This week I thought we’d take a little “vacation” from war movies about, well, war.
My reasoning is selfish, I’ll admit. That’s because for two solid weeks now, New England – where I live – has been gripped by the sub-zero temperatures of a polar vortex and the hurricane-force winds and deep snow of a so-called bomb cyclone.
You’re Getting Warm
Wanting to be “anywhere but here” got me to thinking about war movies that are set in warm locations like deserts, jungles and tropical paradises.
The list turned out to be long but I zeroed in on the three films below for an interesting reason: not only does the action take place far from the snow, but often far from the front lines as well.
So, brew up a cup of hot cocoa and settle in for:
Apocalypse Now (1979)
Francis Ford Coppola’s masterpiece is loosely based on Joseph Conrad’s book Heart of Darkness (a favorite of high school English teacher’s everywhere), but that’s where the resemblance ends. Set in Vietnam and Cambodia, with one of the best ‘70s music soundtracks of all time, Apocalypse Now tells the story of Captain Willard’s (Martin Sheen) journey up the Mekong to find and terminate the rogue Colonel Kurtz (Marlon Brando) who has “gone native,” i.e., completely bonkers.
From “I love the smell of napalm in the morning” to Air Cavalry officers surfing the beaches of Vietnam, I wouldn’t call Apocalypse Now a viewing vacation but I would call it one of the finest, most mesmerizing, most original war movies ever made.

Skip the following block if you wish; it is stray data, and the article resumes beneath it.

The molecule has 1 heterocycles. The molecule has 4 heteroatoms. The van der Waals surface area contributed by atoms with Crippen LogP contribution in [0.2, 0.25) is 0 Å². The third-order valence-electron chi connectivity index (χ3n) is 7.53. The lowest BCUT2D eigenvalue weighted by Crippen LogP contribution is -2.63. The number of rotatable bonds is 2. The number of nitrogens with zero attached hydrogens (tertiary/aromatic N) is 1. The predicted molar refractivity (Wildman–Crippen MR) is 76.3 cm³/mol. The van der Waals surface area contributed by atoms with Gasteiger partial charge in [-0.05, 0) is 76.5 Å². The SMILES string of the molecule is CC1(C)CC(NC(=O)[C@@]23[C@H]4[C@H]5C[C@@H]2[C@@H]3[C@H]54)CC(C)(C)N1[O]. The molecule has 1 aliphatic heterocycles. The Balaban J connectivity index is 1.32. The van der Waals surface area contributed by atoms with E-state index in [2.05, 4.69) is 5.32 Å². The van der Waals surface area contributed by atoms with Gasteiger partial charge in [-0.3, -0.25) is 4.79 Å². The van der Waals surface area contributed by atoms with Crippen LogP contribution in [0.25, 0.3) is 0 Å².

Watch the trailer for Apocalypse Now here:
And for extra credit, watch Hearts of Darkness: A Filmmaker’s Apocalypse (1991). It’s every bit as riveting as the fictional film.
Check out the trailer for Hearts of Darkness here:
Three Kings (1999)
Set against the backdrop of the first Gulf War, Three Kings stars George Clooney, Mark Walhberg, Ice Cube and Spike Jonze as a team of misfits trying to pull off a gold heist against Saddam Hussein.
Think of it as Ocean’s Eleven meets Generation Kill. Oh, and the set design is truly amazing. You’ll feel like you’re right there in those claustrophobic terrorist tunnels.
Check out the trailer for Three Kings here:
The Bridge on the River Kwai (1957)
This British classic (considered the 12th best British movie of all time) tells the story of British prisoners in a Japanese POW camp who are forced to re-build a bombed-out bridge. The literal level of wartime politics is interesting, but the movie also has a lot to say about psychology, pride, the Anglo work ethic, morale and sense of mission.
The film was written by two blacklisted writers who, when they won the Academy Award for Best Adapted Screenplay, could not claim the award for years afterward. This movie not only gives new meaning to the label “classic film” but has one of the most recognizable theme songs in movie history. It’s a great film for the whole family.
Check out the trailer for The Bridge on the River Kwai here: